"I expect the economy to slow," Yellen told "This Week" anchor George Stephanopoulos. "It's been growing at a very rapid rate, as the economy, as the labor market, has recovered and we have reached full employment. It's natural now that we expect a transition to steady and stable growth, but I don't think a recession is at all inevitable."
"Clearly, inflation is unacceptably high," Yellen continued. "It's President [Joe] Biden's top priority to bring it down. And [Fed] Chair [Jerome] Powell has said that his goal is to bring inflation down while maintaining a strong labor market. That's going to take skill and luck, but I believe it's possible."
The current inflation rate, year-over-year, is at a 40-year high of 8.6%, according to the most recent data from the Bureau of Labor Statistics.
On Wednesday, in an effort to cool those rising costs, the Fed increased interest rates by three-quarters of a percentage point -- marking the largest rate increase since 1994. A higher interest rate increases borrowing costs for consumers and companies, potentially slowing inflation by decreasing demand.
"You say it's not inevitable, but I guess the question is: Is it likely?" Stephanopoulos pressed Yellen, citing data on consumer pull-back and slowing movement in the job market and noting that she, Biden and Powell were all wrong about inflation's lasting impact last year.
"Consumer spending remains very strong. There's month-to-month volatility, but overall spending is strong, although patterns of spending are changing and higher food and energy prices are certainly affecting consumers," Yellen said.
"But bank balances are high," she continued. "It's clear that most consumers, even lower-income households, continue to have buffer stocks of savings that will enable them to maintain spending. So I don't see a drop-off in consumer spending as a likely cause of the recession in the months ahead. And the labor market is very strong, arguably the strongest of the post-war period."
Yellen attributed inflation partly to Russia's invasion of Ukraine, saying the conflict had increased global prices on energy and food.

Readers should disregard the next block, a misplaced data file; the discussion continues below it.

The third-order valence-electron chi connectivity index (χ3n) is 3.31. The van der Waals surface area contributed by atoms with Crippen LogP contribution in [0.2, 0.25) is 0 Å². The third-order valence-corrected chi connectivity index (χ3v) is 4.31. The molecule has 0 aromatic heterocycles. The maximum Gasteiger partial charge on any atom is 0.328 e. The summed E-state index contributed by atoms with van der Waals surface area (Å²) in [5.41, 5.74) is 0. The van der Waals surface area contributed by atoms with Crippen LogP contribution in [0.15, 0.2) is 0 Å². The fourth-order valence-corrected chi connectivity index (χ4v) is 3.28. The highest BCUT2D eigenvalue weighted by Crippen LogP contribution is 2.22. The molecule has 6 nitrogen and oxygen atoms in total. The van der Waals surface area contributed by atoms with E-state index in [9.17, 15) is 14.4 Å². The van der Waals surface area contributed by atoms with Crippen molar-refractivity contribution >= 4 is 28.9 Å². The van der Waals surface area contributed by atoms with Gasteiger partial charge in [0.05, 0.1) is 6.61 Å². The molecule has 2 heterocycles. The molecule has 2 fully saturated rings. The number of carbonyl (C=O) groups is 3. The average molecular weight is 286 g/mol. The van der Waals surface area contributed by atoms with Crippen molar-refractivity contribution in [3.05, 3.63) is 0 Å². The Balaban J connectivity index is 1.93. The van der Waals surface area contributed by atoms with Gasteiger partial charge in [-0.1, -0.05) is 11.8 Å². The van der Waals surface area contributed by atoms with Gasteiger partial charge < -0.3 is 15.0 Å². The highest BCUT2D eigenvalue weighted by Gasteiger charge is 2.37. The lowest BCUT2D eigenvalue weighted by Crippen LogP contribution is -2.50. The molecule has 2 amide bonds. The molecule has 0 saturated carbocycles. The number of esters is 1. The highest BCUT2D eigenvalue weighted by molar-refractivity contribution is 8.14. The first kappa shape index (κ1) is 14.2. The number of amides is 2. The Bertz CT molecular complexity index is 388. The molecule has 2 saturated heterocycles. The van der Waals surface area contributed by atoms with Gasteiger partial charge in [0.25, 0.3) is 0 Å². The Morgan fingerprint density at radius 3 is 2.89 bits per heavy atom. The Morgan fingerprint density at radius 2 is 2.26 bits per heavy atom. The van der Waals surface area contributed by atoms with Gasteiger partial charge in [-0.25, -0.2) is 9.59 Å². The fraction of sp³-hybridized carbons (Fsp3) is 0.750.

"It's important to recognize that the United States is certainly not the only advanced economy suffering from high inflation," Yellen said. "We see it in the U.K., we see it in France, Germany, Italy; and the causes of it are global, not local."
She said "energy prices spillover is really half of inflation," but that Biden has been working to keep oil prices from going even higher.
Gas prices remain at record highs after months of increases. The current national average is about $4.98 per gallon.
Yellen cited Biden's "historic" release of oil from the strategic petroleum reserve over six months in an effort to reduce prices -- though costs continue to climb.
"[Biden] stands ready to work and is encouraging producers of oil and refined products, gas, to work with him to increase supplies, to bring gas prices and energy prices down," Yellen said.
On Wednesday, Biden sent a letter to seven major oil refiners in the U.S., blasting them for posting record profits while consumers face record-high gas prices and calling on them to increase production.
The American Petroleum Institute fired back, with its CEO and president arguing it's "the administration’s misguided policy agenda shifting away from domestic oil and natural gas [that] has compounded inflationary pressures and added headwinds to companies’ daily efforts to meet growing energy needs while reducing emissions."
"How do you respond to that?" Stephanopoulos pressed.
"I don't think that the policies are responsible for what's happening in the oil market," Yellen said. "I think that producers were partly caught unaware of the strength of the recovery in the economy and weren't ready to meet the needs of the economy. High prices should induce them to increase supplies over time."
While long-term efforts to bring down the cost of gas are being debated, Stephanopoulos asked about the short term.
"Several in Congress are calling for gas tax holidays. Prices average around $5 a gallon. Is that on the table?" Stephanopoulos asked.
"President Biden wants to do anything he possibly can to help consumers," Yellen said. "Gas prices have risen a great deal and it's clearly burdening households. So he stands ready to work with Congress, and that's an idea that's certainly worth considering."
Yellen also said the administration is considering lifting some Trump-era tariffs on Chinese goods.
"We all recognize that China engages in a range of unfair trade practices that it's important to address," Yellen said. "But the tariffs we inherited, some serve no strategic purpose and raise costs to consumers. And so, reconfiguring some of those tariffs so they make more sense and reduce some unnecessary burdens is something that's under consideration."